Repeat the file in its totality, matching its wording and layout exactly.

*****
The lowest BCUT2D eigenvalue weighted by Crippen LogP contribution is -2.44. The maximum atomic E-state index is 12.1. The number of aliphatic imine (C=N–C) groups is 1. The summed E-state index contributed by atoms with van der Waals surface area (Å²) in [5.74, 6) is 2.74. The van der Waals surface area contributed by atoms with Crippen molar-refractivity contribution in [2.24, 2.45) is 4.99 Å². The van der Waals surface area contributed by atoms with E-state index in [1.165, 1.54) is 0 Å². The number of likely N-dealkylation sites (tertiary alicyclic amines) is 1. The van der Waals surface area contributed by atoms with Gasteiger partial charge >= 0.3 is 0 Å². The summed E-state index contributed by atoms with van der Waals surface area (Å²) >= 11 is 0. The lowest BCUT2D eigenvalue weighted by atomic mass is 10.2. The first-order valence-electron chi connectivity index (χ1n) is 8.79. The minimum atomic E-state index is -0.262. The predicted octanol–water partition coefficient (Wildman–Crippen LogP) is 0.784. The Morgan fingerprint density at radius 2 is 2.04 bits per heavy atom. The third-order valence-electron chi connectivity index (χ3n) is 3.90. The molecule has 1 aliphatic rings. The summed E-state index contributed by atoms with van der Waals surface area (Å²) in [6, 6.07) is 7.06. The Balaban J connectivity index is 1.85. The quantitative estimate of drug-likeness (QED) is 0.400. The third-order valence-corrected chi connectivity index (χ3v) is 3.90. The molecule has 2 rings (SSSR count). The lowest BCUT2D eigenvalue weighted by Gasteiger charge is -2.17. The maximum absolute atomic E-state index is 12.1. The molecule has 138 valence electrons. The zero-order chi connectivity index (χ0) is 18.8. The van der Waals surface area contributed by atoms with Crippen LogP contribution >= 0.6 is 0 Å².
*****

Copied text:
The lowest BCUT2D eigenvalue weighted by Crippen LogP contribution is -2.44. The maximum atomic E-state index is 12.1. The number of aliphatic imine (C=N–C) groups is 1. The summed E-state index contributed by atoms with van der Waals surface area (Å²) in [5.74, 6) is 2.74. The van der Waals surface area contributed by atoms with Crippen molar-refractivity contribution in [2.24, 2.45) is 4.99 Å². The van der Waals surface area contributed by atoms with E-state index in [1.165, 1.54) is 0 Å². The number of likely N-dealkylation sites (tertiary alicyclic amines) is 1. The van der Waals surface area contributed by atoms with Gasteiger partial charge >= 0.3 is 0 Å². The summed E-state index contributed by atoms with van der Waals surface area (Å²) >= 11 is 0. The lowest BCUT2D eigenvalue weighted by atomic mass is 10.2. The first-order valence-electron chi connectivity index (χ1n) is 8.79. The minimum atomic E-state index is -0.262. The predicted octanol–water partition coefficient (Wildman–Crippen LogP) is 0.784. The Morgan fingerprint density at radius 2 is 2.04 bits per heavy atom. The third-order valence-electron chi connectivity index (χ3n) is 3.90. The molecule has 1 aliphatic rings. The summed E-state index contributed by atoms with van der Waals surface area (Å²) in [6, 6.07) is 7.06. The Balaban J connectivity index is 1.85. The quantitative estimate of drug-likeness (QED) is 0.400. The third-order valence-corrected chi connectivity index (χ3v) is 3.90. The molecule has 2 rings (SSSR count). The lowest BCUT2D eigenvalue weighted by Gasteiger charge is -2.17. The maximum absolute atomic E-state index is 12.1. The molecule has 138 valence electrons. The zero-order chi connectivity index (χ0) is 18.8. The van der Waals surface area contributed by atoms with Crippen LogP contribution >= 0.6 is 0 Å².